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Think about what helped Christian Pulisic. He left at 17 to become a professional at Dortmund and now at 19, he is our No. 10 and one of the lone bright spots on the rather embarrassing Men’s National Team. What if more players followed in his footsteps? There are a few players who somewhat have and are in some rather large club’s systems around the globe. Would I predict that those players are the future stars of the national team over some former college players (cough cough Jordan Morris)? Absolutely.

I honestly sat down to write this because I could not withhold my thoughts on this disaster any longer. How does the United States of America not qualify for the World Cup with the current financial capabilities and so much talent playing in top leagues around the world? The issue does not come back to just one problem, but many problems that have hurt US Soccer for years and are now coming into the limelight. One glaring issue right away is the state of US Soccer as a whole.

Where do I even start? Sunil Gulati? Bruce Arena? Veteran players? I will get to every single one of them, but just to make things easy and start with Gulati. Gulati has been a US Soccer president who continues to look good for small things, and somehow gets a free pass for some rather large mistakes. No matter what side of the “Equal Pay” argument you are on, everyone can agree that it was a disaster for US Soccer.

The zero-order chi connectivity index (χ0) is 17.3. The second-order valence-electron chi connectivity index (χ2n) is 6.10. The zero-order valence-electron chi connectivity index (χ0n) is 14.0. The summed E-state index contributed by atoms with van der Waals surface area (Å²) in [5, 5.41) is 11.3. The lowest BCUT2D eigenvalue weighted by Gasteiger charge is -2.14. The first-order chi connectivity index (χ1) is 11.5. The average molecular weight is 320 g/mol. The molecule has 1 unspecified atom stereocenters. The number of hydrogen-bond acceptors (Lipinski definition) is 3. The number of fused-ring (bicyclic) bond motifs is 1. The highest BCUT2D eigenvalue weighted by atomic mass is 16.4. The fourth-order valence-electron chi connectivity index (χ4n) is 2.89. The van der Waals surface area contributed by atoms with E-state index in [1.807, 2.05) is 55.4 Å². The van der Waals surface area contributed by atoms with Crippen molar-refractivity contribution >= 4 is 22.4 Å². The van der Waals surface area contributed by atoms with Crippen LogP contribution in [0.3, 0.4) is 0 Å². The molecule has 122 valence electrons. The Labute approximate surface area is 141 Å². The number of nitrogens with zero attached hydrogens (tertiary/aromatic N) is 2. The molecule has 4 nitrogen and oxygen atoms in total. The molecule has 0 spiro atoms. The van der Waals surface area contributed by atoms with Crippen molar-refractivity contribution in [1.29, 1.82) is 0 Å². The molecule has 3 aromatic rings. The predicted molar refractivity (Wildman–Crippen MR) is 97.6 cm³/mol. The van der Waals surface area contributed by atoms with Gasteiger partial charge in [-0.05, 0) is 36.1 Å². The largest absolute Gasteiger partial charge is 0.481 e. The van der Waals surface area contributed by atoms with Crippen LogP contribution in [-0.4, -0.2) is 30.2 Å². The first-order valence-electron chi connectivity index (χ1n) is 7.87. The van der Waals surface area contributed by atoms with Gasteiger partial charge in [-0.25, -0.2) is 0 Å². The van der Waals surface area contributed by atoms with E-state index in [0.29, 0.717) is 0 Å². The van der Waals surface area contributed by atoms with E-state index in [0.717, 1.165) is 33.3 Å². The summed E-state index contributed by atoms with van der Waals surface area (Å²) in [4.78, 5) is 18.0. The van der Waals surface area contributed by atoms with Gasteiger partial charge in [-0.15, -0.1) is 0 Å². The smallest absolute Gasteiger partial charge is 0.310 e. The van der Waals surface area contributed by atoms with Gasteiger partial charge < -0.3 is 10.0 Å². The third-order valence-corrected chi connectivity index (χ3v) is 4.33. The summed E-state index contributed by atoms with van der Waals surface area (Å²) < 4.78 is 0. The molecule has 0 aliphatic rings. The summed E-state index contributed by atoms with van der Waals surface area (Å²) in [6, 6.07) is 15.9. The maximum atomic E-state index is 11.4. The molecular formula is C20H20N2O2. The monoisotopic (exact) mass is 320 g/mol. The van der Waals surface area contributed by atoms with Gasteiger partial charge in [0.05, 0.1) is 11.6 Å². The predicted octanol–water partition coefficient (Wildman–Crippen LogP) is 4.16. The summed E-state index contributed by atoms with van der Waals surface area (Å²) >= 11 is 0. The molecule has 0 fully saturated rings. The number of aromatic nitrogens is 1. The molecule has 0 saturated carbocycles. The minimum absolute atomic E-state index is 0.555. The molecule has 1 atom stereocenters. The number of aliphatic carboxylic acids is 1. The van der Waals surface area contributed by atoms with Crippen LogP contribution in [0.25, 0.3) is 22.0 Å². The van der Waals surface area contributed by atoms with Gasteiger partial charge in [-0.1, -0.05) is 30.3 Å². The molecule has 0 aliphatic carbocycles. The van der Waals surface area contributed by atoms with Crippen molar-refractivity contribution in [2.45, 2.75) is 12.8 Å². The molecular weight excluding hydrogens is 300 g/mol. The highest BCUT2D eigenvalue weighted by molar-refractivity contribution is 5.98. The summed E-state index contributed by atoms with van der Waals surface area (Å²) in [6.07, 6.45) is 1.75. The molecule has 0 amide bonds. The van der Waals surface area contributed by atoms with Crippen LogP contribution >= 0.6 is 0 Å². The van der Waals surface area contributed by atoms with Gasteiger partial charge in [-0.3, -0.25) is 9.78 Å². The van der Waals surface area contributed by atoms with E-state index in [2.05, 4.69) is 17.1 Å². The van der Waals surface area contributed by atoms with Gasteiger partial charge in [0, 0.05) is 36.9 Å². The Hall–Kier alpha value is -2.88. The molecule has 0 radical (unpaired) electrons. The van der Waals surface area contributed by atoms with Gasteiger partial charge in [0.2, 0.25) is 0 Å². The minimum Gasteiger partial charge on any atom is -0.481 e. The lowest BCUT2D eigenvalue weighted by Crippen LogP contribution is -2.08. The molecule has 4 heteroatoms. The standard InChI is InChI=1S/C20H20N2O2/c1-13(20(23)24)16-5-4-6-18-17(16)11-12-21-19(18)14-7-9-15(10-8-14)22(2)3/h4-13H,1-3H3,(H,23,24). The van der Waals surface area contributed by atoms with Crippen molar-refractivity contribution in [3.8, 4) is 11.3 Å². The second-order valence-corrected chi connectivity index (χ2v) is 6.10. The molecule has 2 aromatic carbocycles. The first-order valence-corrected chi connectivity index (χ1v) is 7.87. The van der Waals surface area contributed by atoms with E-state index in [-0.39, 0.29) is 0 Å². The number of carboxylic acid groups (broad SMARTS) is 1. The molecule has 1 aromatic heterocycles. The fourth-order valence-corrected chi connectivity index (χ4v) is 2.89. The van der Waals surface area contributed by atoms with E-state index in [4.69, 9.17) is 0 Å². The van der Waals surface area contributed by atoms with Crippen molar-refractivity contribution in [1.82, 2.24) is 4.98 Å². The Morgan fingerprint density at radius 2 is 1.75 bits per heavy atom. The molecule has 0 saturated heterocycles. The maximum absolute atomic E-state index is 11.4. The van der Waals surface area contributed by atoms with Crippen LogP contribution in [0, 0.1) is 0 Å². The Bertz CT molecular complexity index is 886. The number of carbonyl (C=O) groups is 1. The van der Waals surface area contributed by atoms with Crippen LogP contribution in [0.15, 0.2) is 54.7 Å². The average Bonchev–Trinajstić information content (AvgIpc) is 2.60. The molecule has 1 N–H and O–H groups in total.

The US Soccer program was shown as a program that it valued one national team over the other, with one being vastly more successful. The equal pay issue was “resolved” but there are still many issues to be worked out with it. I am not going to get into the argument because that is an article for another time. Gulati was instrumental in helping current FIFA president Gianni Infantino gain the necessary amount of votes to be elected. But what has that helped the US with? Unless the joint bid between Canada, Mexico, and the United States wins and the US hosts the 2026 World Cup, then I do not see why Gulati helped one person win so badly.

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Gulati famously gave Jurgen Klinsmann the largest contract any USMNT manager has ever received and placed him in charge of pretty much everything from youth development to obviously coaching the men’s national team. My real issue with Gulati is the time of firing Klinsmann. Why not let him see out qualifying? If I am not mistaken, Arena was hired for one reason, to qualify for the World Cup, which he did not. Klinsmann was under fire for losing the locker room (veterans) and the team showed it on the field.

Although I was a big Jurgen supporter, it was the right time to let him go. BUT, it should have been for a manager we could get excited about leading the team forward, not Bruce Arena. Gulati was responsible for not only the firing of Jurgen but also the hiring of Arena. Gulati may have not had any control of what happened on the field, but everything off of it, Gulati was fully responsible.